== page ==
This book brings together public services policy and public services management in a novel way that is likely to resonate with academics, policy makers and practitioners engaged in the organization of public services delivery as it is from a perspective that challenges many received ideas in this field.
Starting from the perspective of critical management studies, the contributors to this volume embed a critical perspective on policy orthodoxy around critical public services policy and management studies (CPPMS). In so doing the authors bring together previous disparate fields of public services policy and public services management, but more importantly, debate and present what ‘critical’ constitutes when applied to public services policy and management. This edited collection presents chapters from a broad range of public services domains including health, education, prisons, local and central government and deals with a range of contemporary issues facing public services managers are examined, including regulation of professions, risk management, user involvement, marketing and leadership.
'This is an exciting book for both inquiring academics and frustrated practitioners - refreshing in its willingness and ability to challenge many of the shibboleths that are still associated with an overly managerialist approach to the reform of public service organisations' Robert Gregory (Victoria University of Wellington, New Zealand)
Introduction: Making Public Services Management Critical. Graeme Currie & Mark Learmonth. Section I: Rethinking the Background. 1. From Collective Struggle to Customer Service: The Story of How Self Help and Mutual Aid Led to the Welfare State and Became Co-Opted in Market Managerialism. Patrick Reedy. 2. Toward Unprincipled Public Service: Critical Ideology, the Fetish of Capitalism, and Some Thoughts on the Future of Governance. Frank E. Scott. 3. Sheep in Wolf’s Clothing: Schools, Managerialism, and Altering Ideologies. Patricia A.L. Ehrensal. 4. Public Sector Management? But We’re Academics, We Don’t Do That Sort of Thing!. Michael Humphreys and Mark Learmonth. Section II: Critique of Mainstream Orthodoxy. 5. The Inevitability of Professions?. Robert Dingwall. 6. Critical Risk Management: Moral Entrepreneurship in the Management of Patient Safety. Justin Waring. 7. Public Participation in State Governance from a Social-Theoretical Perspective. Graham P. Martin. 8. Marketing the Unmarketable: The Vlaams Belang, a 'Party Unlike Any Other'. Mona Moufahim, Michael Humphreys and Darryn Mittusis. 9. A Critical Realist Analysis of Institutional Change in the Field of Us Nursing Homes. Martin Kitchener & Bernard Leca. Section III: Radical Alternatives. 10. Critical Leadership Theorising and Local Government Practice. Jackie Ford. 11. Individual Patient Choice in the English National Health Service: The Case for Social Fantasy Seen from Psychoanalytic Perspective. Marianna Fotaki. 12. From Metaphor to Reality: A Critical View of Prisons. Finola Farrant. 13. Queer(y)ing Voluntary Sector Services: An Example from Health Promotion. Nancy Harding and Hugh Lee. 14. The Contribution of Existential Thinking to Public Services Management. John Lawler. 15. Adding Value to Critical Public Services Management. Craig Prichard. Conclusion: What is to be done? On the Merits of Micro-Revolutions. Jackie Ford and Nancy Harding. About the Contributors. Notes. Index.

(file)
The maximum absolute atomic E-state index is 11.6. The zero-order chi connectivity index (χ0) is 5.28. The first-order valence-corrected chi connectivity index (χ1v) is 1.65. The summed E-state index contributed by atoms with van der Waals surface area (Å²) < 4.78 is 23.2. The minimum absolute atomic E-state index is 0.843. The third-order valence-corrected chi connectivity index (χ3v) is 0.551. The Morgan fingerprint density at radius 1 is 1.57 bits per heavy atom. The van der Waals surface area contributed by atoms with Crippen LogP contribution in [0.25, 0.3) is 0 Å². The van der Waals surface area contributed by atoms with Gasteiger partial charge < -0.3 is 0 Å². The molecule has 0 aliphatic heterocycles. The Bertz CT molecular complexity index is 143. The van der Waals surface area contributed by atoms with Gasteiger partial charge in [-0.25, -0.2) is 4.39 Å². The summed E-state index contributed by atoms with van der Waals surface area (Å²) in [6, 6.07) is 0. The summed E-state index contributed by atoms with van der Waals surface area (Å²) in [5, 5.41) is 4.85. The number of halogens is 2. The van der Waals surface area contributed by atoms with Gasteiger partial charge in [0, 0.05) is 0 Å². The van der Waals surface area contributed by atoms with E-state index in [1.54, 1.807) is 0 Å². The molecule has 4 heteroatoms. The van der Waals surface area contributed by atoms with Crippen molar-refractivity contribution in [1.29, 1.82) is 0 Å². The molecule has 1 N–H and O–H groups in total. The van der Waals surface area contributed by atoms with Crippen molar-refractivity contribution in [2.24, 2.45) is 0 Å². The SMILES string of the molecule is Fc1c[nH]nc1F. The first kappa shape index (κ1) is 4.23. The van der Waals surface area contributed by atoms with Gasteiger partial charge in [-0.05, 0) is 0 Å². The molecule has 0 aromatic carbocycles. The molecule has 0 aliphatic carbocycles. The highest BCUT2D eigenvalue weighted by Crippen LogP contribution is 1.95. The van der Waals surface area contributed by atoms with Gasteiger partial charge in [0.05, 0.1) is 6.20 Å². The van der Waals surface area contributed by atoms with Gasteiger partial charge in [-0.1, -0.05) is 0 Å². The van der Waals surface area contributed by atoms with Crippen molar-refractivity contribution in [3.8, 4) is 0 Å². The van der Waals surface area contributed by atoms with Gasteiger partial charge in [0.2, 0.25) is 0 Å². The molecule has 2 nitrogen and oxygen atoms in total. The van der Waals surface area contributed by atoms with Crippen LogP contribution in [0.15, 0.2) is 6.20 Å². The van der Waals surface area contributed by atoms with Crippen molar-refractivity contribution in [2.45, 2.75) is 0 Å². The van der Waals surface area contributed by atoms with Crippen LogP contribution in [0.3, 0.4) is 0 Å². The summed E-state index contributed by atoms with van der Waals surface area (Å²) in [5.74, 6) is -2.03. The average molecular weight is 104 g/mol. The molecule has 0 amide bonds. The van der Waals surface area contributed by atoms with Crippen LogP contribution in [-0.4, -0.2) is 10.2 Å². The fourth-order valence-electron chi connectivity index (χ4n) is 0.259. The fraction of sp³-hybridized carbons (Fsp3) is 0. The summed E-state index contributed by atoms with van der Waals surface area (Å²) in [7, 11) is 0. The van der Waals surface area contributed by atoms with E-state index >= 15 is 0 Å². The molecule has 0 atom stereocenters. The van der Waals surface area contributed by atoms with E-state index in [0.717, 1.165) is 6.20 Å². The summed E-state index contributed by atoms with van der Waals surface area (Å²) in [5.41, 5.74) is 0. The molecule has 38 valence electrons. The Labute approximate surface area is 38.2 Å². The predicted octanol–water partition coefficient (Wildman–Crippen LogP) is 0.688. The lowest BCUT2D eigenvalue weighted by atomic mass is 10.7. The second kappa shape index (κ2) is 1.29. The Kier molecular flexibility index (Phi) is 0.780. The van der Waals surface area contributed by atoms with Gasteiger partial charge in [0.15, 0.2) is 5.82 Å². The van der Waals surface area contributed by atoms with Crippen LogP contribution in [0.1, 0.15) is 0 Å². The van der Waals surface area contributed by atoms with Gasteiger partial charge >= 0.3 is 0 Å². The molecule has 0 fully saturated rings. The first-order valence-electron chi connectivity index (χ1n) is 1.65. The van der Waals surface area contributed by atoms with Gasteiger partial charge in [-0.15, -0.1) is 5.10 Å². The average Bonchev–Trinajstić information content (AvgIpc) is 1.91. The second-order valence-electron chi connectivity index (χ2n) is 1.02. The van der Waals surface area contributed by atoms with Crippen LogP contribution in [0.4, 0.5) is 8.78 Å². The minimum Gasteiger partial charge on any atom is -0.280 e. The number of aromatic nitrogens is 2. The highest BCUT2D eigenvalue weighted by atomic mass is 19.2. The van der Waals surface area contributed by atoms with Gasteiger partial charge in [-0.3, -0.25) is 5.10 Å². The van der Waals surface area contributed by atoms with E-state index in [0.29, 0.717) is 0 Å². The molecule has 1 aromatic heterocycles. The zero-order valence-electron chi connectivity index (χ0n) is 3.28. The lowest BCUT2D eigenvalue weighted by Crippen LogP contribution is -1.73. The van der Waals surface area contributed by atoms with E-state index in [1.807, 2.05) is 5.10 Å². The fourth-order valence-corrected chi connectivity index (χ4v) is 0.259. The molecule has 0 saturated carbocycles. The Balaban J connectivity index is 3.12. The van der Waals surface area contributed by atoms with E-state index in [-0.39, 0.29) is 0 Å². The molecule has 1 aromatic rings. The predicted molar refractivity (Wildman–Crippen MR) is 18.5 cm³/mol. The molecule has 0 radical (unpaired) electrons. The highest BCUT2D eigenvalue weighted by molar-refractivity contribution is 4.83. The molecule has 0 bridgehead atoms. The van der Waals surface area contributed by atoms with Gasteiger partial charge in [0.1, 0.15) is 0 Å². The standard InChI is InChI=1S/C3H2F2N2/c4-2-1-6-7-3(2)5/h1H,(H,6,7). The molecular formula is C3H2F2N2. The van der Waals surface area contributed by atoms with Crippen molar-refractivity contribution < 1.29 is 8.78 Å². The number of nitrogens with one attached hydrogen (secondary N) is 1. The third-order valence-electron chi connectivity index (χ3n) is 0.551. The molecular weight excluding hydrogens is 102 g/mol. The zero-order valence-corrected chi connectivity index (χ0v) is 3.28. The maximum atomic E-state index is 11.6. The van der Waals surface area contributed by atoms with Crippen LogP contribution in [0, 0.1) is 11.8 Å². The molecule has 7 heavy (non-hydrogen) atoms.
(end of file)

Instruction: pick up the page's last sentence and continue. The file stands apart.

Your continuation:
The study and practice of public management has undergone profound changes across the world. Over the last quarter century, we have seen
In reality these trends have not so much replaced each other as elided or co-existed together – the public policy process has not gone away as a legitimate topic of study, intra-organizational management continues to be essential to the efficient provision of public services, whist the governance of inter-organizational and inter-sectoral relationships is now essential to the effective provision of these services.
This series is dedicated to presenting and critiquing this important body of theory and empirical study. It will publish books that both explore and evaluate the emergent and developing nature of public administration, management and governance (in theory and practice) and examine the relationship with and contribution to the over-arching disciplines of management and organizational sociology. Books in the series will be of interest to academics and researchers in this field, students undertaking advanced studies, and reflective policy makers and practitioners.